Fertility Woes? Common Plastics May Be To Blame

Infertility is a growing concern, affecting millions globally. Studies point to a hidden culprit: microplastics and nanoplastics, tiny plastic fragments invading our bodies. These particles, often laced with hormone-disrupting chemicals, threaten fertility at every stage.

Maria-Luiza Pedrotti, CNRS marine biologist specialized in micro-plastics, looks at sea sample taken from the Mediterraneean Sea

Sperm Under Siege

Men’s fertility struggles often involve low sperm count and viability. Research shows microplastic exposure reduces sperm survival and damages DNA, hindering fertilization. Mitochondrial dysfunction and DNA fragmentation occur after just 30 minutes of exposure, compromising sperm’s ability to survive. Countries like Japan and Korea are nearing critical microplastic levels linked to fertility issues.

Female Fertility at Risk

Women face similar challenges. Early menopause, ovarian aging, and egg production issues are common culprits. There’s growing evidence for a link between microplastics and reduced oocyte viability in mice. This finding, though based on animal studies with human trials underway, raises concerns. Furthermore, the presence of microplastics in both mother and fetus within the placenta underscores the potential risks to pregnancy. A recent study detected microplastics in 100% of placentas examined.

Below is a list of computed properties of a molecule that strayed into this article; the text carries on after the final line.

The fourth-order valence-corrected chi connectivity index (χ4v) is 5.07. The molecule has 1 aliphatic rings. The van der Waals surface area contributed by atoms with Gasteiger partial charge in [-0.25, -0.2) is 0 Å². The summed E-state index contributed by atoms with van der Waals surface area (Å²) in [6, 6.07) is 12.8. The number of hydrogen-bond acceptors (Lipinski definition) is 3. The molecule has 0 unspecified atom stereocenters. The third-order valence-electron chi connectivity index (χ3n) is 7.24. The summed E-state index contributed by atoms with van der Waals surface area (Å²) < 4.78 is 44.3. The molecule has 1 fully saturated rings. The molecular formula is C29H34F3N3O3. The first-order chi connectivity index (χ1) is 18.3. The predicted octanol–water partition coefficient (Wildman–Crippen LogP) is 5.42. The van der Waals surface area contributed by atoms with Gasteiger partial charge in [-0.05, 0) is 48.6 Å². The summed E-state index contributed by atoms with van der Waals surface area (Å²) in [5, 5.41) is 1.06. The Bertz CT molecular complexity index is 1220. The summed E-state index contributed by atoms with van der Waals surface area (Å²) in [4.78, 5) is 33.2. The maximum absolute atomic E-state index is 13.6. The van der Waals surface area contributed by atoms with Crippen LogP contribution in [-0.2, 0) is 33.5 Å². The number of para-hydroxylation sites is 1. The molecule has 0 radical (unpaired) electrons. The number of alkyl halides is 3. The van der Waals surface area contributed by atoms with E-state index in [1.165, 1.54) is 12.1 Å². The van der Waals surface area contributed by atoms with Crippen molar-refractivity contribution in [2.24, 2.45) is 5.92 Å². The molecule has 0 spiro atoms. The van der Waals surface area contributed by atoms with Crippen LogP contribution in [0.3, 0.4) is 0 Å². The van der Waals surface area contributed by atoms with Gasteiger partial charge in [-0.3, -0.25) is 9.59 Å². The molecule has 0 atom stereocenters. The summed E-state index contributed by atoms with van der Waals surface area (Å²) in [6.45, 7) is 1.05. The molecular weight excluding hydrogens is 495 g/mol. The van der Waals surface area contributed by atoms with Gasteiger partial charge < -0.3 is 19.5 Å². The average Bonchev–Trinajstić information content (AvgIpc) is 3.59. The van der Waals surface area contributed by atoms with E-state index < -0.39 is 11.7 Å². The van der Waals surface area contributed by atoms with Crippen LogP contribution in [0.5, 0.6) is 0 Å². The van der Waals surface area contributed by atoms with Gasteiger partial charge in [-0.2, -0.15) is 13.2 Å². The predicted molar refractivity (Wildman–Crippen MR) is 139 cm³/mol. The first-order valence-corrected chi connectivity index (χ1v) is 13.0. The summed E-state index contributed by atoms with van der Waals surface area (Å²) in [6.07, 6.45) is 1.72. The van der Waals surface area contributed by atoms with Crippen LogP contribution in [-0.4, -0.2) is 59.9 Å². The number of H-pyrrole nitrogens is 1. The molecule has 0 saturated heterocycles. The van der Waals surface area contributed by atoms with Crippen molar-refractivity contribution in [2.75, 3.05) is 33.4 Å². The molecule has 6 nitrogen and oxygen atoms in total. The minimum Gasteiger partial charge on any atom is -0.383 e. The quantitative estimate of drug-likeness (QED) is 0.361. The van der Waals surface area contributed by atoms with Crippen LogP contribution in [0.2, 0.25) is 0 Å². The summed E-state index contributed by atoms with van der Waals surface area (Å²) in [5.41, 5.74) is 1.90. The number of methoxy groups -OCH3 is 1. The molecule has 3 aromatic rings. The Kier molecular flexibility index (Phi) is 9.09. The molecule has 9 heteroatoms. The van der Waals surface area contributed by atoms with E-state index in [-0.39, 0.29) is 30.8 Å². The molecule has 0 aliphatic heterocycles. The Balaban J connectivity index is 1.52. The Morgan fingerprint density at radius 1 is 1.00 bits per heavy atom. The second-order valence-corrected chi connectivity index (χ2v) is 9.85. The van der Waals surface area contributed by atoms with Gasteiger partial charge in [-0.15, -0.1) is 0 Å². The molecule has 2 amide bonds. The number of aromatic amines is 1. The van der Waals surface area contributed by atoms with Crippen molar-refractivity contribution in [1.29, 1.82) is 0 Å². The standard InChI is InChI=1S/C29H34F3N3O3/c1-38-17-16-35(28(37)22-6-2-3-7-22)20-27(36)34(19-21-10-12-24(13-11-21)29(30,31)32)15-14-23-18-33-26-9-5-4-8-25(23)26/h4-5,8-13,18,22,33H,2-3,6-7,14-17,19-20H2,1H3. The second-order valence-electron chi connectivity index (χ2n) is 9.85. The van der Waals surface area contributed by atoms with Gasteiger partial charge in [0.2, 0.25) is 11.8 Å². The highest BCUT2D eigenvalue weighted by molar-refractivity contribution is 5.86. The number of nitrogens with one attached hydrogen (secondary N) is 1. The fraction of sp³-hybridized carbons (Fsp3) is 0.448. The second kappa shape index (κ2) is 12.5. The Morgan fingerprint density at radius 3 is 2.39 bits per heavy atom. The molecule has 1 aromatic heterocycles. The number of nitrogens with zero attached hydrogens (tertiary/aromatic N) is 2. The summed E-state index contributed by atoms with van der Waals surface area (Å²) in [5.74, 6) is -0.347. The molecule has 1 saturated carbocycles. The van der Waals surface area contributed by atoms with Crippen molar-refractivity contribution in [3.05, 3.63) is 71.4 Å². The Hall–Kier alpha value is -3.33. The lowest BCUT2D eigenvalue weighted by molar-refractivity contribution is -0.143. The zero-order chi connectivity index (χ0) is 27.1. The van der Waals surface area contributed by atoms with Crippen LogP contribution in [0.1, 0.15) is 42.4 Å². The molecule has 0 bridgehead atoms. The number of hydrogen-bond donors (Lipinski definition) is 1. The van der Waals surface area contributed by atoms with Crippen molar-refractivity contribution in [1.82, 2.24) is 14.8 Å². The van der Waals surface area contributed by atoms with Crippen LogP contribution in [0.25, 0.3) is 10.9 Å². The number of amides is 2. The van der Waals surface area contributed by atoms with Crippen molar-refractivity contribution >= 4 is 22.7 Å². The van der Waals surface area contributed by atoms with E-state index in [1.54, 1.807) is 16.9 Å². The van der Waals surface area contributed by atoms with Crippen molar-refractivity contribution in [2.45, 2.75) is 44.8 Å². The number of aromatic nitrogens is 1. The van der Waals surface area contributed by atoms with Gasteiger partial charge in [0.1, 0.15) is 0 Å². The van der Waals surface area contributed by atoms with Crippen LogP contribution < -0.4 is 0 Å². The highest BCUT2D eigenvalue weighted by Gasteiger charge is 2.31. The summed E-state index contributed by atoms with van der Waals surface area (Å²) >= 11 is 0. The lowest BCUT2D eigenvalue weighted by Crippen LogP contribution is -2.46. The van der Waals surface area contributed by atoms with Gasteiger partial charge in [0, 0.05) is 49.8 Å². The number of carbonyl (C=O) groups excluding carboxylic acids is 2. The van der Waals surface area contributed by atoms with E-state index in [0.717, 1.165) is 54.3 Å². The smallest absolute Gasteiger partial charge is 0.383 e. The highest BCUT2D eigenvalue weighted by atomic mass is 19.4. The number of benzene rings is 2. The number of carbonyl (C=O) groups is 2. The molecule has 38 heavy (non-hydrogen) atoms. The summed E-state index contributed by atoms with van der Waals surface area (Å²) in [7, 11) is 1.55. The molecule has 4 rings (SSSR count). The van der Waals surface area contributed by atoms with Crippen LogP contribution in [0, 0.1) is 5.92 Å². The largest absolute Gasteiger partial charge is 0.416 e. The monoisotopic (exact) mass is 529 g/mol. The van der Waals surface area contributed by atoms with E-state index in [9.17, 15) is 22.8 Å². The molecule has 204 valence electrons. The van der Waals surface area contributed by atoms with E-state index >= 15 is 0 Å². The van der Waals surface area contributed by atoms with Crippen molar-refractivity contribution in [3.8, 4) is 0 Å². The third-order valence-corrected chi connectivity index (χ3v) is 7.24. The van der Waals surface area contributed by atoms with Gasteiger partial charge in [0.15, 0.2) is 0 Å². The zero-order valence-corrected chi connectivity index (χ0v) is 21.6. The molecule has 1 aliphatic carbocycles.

Image showing a microplastic found in a mother’s placenta

Chemical Culprits: Phthalates and BPA

Phthalates, chemicals that make plastics flexible, are linked to hormone disruption. Found in everything from cosmetics to shower curtains, they can cause miscarriages. A Harvard study showed women with high phthalate levels were 60% more likely to miscarry in the first trimester.

Bisphenol A (BPA), another common additive, is also linked to miscarriages. One study found an 83% increased miscarriage risk in women with high BPA levels. These chemicals harm fetal development and breach the placental barrier.

Taking Action

There’s hope! We can reduce exposure to harmful plastics and additives. Check cosmetic and hair product ingredients for phthalates and opt for natural alternatives. Ditch plastic bottles for glass or stainless steel ones.

While “BPA-free” labels exist, be wary of substitute chemicals with similar effects. Reduce fast fashion purchases, as these clothes are often made of synthetic plastics like nylon and polyester. Vacuum frequently to remove microplastics from dust. Avoid microwaving food in plastic containers, even if labeled “microwave-safe,” as chemicals can leach into food.

By making informed choices, we can safeguard our fertility and health for a brighter future.

Reference- Earth Day Newsletter, EPA website, The Guardian, BBC, ScienceDirect